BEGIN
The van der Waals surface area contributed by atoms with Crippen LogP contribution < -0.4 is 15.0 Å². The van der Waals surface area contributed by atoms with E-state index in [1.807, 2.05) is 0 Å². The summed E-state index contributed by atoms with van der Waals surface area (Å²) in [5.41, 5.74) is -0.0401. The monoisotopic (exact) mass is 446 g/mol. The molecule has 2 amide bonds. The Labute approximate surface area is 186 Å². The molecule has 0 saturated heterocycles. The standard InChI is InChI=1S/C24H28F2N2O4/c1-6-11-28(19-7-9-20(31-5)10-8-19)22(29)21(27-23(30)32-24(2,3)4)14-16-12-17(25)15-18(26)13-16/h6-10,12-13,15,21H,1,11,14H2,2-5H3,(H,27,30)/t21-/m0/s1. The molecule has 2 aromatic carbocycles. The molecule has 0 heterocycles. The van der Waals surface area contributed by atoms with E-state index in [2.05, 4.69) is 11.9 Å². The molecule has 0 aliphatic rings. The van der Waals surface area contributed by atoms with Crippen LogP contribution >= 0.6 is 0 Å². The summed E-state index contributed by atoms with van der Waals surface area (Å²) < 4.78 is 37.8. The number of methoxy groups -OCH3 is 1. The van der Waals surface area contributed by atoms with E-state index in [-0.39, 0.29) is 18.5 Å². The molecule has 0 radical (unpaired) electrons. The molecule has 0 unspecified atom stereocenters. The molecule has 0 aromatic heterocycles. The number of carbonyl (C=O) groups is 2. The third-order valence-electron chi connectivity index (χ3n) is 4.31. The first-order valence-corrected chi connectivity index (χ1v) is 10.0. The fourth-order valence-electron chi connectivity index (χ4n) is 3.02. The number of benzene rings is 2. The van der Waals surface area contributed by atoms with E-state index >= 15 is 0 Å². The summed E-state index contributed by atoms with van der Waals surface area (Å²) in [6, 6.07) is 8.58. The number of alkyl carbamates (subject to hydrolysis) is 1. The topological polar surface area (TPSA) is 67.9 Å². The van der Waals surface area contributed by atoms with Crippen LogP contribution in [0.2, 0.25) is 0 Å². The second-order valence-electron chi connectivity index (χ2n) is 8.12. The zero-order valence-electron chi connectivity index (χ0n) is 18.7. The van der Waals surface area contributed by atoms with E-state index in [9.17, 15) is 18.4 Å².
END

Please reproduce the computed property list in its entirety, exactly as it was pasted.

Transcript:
The van der Waals surface area contributed by atoms with Crippen LogP contribution < -0.4 is 15.0 Å². The van der Waals surface area contributed by atoms with E-state index in [1.807, 2.05) is 0 Å². The summed E-state index contributed by atoms with van der Waals surface area (Å²) in [5.41, 5.74) is -0.0401. The monoisotopic (exact) mass is 446 g/mol. The molecule has 2 amide bonds. The Labute approximate surface area is 186 Å². The molecule has 0 saturated heterocycles. The standard InChI is InChI=1S/C24H28F2N2O4/c1-6-11-28(19-7-9-20(31-5)10-8-19)22(29)21(27-23(30)32-24(2,3)4)14-16-12-17(25)15-18(26)13-16/h6-10,12-13,15,21H,1,11,14H2,2-5H3,(H,27,30)/t21-/m0/s1. The molecule has 2 aromatic carbocycles. The molecule has 0 heterocycles. The van der Waals surface area contributed by atoms with E-state index in [2.05, 4.69) is 11.9 Å². The molecule has 0 aliphatic rings. The van der Waals surface area contributed by atoms with Crippen LogP contribution >= 0.6 is 0 Å². The summed E-state index contributed by atoms with van der Waals surface area (Å²) < 4.78 is 37.8. The number of methoxy groups -OCH3 is 1. The van der Waals surface area contributed by atoms with E-state index in [-0.39, 0.29) is 18.5 Å². The molecule has 0 radical (unpaired) electrons. The molecule has 0 unspecified atom stereocenters. The molecule has 0 aromatic heterocycles. The number of carbonyl (C=O) groups is 2. The third-order valence-electron chi connectivity index (χ3n) is 4.31. The first-order valence-corrected chi connectivity index (χ1v) is 10.0. The fourth-order valence-electron chi connectivity index (χ4n) is 3.02. The number of benzene rings is 2. The van der Waals surface area contributed by atoms with E-state index >= 15 is 0 Å². The summed E-state index contributed by atoms with van der Waals surface area (Å²) in [6, 6.07) is 8.58. The number of alkyl carbamates (subject to hydrolysis) is 1. The topological polar surface area (TPSA) is 67.9 Å². The van der Waals surface area contributed by atoms with Crippen LogP contribution in [0.2, 0.25) is 0 Å². The second-order valence-electron chi connectivity index (χ2n) is 8.12. The zero-order valence-electron chi connectivity index (χ0n) is 18.7. The van der Waals surface area contributed by atoms with E-state index in [9.17, 15) is 18.4 Å².